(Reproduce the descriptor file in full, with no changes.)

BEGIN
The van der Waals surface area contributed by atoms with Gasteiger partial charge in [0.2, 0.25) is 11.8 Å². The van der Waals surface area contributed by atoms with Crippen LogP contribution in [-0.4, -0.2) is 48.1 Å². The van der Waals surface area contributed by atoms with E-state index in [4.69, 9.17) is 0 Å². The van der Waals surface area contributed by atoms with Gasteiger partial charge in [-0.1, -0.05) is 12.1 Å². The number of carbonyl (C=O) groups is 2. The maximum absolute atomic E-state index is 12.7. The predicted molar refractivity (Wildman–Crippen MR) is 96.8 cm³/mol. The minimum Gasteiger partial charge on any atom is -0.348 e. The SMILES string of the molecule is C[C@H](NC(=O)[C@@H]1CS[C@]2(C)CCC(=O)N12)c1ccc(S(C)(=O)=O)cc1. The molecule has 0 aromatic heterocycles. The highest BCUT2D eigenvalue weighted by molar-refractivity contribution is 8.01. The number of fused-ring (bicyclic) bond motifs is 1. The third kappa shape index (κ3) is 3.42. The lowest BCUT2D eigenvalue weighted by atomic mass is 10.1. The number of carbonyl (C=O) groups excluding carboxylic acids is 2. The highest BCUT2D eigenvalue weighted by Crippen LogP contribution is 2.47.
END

The van der Waals surface area contributed by atoms with Gasteiger partial charge in [0.2, 0.25) is 11.8 Å². The van der Waals surface area contributed by atoms with Crippen LogP contribution in [-0.4, -0.2) is 48.1 Å². The van der Waals surface area contributed by atoms with E-state index in [4.69, 9.17) is 0 Å². The van der Waals surface area contributed by atoms with Gasteiger partial charge in [-0.1, -0.05) is 12.1 Å². The number of carbonyl (C=O) groups is 2. The maximum absolute atomic E-state index is 12.7. The predicted molar refractivity (Wildman–Crippen MR) is 96.8 cm³/mol. The minimum Gasteiger partial charge on any atom is -0.348 e. The SMILES string of the molecule is C[C@H](NC(=O)[C@@H]1CS[C@]2(C)CCC(=O)N12)c1ccc(S(C)(=O)=O)cc1. The molecule has 0 aromatic heterocycles. The highest BCUT2D eigenvalue weighted by molar-refractivity contribution is 8.01. The number of fused-ring (bicyclic) bond motifs is 1. The third kappa shape index (κ3) is 3.42. The lowest BCUT2D eigenvalue weighted by atomic mass is 10.1. The number of carbonyl (C=O) groups excluding carboxylic acids is 2. The highest BCUT2D eigenvalue weighted by Crippen LogP contribution is 2.47.